• All witches are very conscious of stories. They can feel stories, in the same way that a bather in a little pool can feel the unexpected trout. Knowing how stories work is almost all the battle. Terry Pratchett
    Witches Abroad

Kiya on Twitter

Other Blogs

  • Unsettled Time
    We are living in unsettled time. Wp Rnpt has ended the time between time, the Days Upon the Year in which time is upended and unordered, but time is still not aligned fully. We have space in which action exists, in which we can uphold the world, set ma’at in its place, the leverage to […]
  • Just a quick note
    I’ve updated my bio page with a link to Les Cabinets Des Polytheistes, where my story “Spine of the World” is published (and in which people can play Spot The Netjer if they are so inclined), and my less-specific webspace Suns in Her Branches, which is broader than this space (which is specifically for reconstructionist-derived […]
  • Opet article is up
    And can be read here.Filed under: Patheos Links
  • On Falling in Love
    For a long time, whenever I wanted to talk about the experience of conversion when I found Kemeticism, I talked about falling in love. It wasn’t just “Oh, this religious concept works for me,” it was a passionate thing, an […]
  • Eclipse Magic
    I am eight. I have been given a subscription to the magazine Sky & Telescope as part of our preparation for Halley’s Comet, and I read through it, earnestly trying to make sense of the articles, studying the pictures. I […]
  • Hills of the Horizon: The Past is Another Country
    The problem with extrapolation from history is that nothing is testable. The evolution of a religion over time is not a predictable and easily comprehensible thing, where we can look at a point in time and say, "It was like this then, so it would be like that now." The process of deciding what needs […]

Gods are Stories that are Alive

My oldest kid has been expressing some interest in studying witchcrafty stuff, which leaves me with the puzzle of how to start laying some groundwork. But I started today with “Gods are stories that are alive,” and then pointed out that not all stories that are alive are gods, and that there is magic there too.

I told her some stories about gods, to illustrate how stories go together, how they are the world. “Do the gods do those things?” she asked me. “No, the gods are those things.”

And then we started putting together the shrine, and I started talking about Captain America. And I told her about how Steve (“Ha ha! Minecraft name!”) was sick, but it didn’t stop him from trying to fight bullies. And how his best friend went to war, and he couldn’t, because he was too sick, so some people asked him if he’d let them do experiments on him, and he said yes.

(“He’s a real person, right?” “He’s a real story.”)

And then he was big and strong, but he remembered being little and sick, and he kept protecting people. And he knew how to fight, but the thing everyone remembers is the shield, right? (And we swapped out hands on the figure, to have him holding his shield.)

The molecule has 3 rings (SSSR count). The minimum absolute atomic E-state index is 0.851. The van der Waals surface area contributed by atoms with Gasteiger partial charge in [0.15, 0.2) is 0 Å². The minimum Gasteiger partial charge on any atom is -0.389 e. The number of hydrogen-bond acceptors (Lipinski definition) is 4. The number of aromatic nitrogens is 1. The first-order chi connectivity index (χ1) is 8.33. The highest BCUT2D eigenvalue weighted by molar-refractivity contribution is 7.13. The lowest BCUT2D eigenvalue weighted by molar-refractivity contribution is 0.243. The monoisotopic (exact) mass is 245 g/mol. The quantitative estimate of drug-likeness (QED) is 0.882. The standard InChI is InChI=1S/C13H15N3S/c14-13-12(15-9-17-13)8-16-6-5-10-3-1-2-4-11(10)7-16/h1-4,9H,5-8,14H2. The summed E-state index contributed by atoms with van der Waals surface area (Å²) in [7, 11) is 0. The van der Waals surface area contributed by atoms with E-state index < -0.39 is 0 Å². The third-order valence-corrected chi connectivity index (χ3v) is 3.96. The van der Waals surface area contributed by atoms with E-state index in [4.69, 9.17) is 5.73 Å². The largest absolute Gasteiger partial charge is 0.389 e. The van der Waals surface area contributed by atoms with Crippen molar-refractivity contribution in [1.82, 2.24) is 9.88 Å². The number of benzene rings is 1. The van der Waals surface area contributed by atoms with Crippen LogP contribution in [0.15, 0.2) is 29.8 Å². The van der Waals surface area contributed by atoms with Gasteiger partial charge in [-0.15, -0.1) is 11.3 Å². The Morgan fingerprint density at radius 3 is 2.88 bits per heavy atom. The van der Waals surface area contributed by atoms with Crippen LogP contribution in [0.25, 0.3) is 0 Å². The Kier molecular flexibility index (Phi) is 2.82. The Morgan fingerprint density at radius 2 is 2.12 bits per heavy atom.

And she agreed, that’s an important story. And she talked about her experiences of first grade bullying. (A child who keeps trying to interpose between herself and her best friend, to claim the best friend solely for herself.)

Then I asked her to bring me the bag, and I pulled out the bunch of artificial lilacs and worked on repairing them and shaping the cluster. “Now let me tell you another story,” I said. “This is from a story about a city that was governed by a big bully. And some people decided to fight….”

She listened, attentive, asking the occasional question. (“Did Captain America help them?” “No, he’s from a different story.”)

“And they fought for Truth, and for Justice…” “What’s justice?” “Putting things right and treating everybody fairly.” “Okay.” “And reasonably priced love and a hard-boiled egg.” “A hard-boiled egg?” “Yeah. They were hungry.” “And they fought, and some of them died….” “Why did they die?” “It happens sometimes when people fight.” “But sometimes it doesn’t?” “Sometimes it doesn’t. And the ones who didn’t die, they get together every year, with the purple flowers. These purple flowers, lilacs.”

She insisted that she was a good enough reader to read Night Watch. I told her it was a much harder book than her party fairies books, and it made mama cry. “Cry for real? With real tears going down your face?” “Cry for real. On an airplane!” “On an airplane? Where were you going?” “… I don’t remember.”

But then I asked her if she saw how the stories were the same story: about standing up to bullies, and taking care of people, and protecting people. “Yeah. The same story only different.”

“Now,” I said, “I’m going to talk about this egg.”

And I picked up the pisanka, and showed it to her, all the symbols, and explained most of them (I forgot one, she told me I should look it up), and said, “So. Do you see how this is the same story too?”

“Yeah!”

“So,” I said, “let’s put them all together.”

Captain America shrine with lilacs and pisanka

Captain America shrine with lilacs and pisanka

And then I said, “So. How do we feed this story?”

“Put more stuff on it?”

“No, how do we feed the story. We stand up to bullies, right? And we help people?”

“Oh yeah!”

So now I’ve got her thinking about what stories she wants to be feeding.

1 comment to Gods are Stories that are Alive

  • This is really cute, but also really thought provoking. I’d never thought of gods as being stories in of themselves, but it makes a lot of sense to me. (Musing) Perhaps this thought’s inspired by the Captain America reference, but I really feel like it lends a lot to pop culture paganism too- as the worship of powerful stories that become living as people feed them with actions inspired by those stories.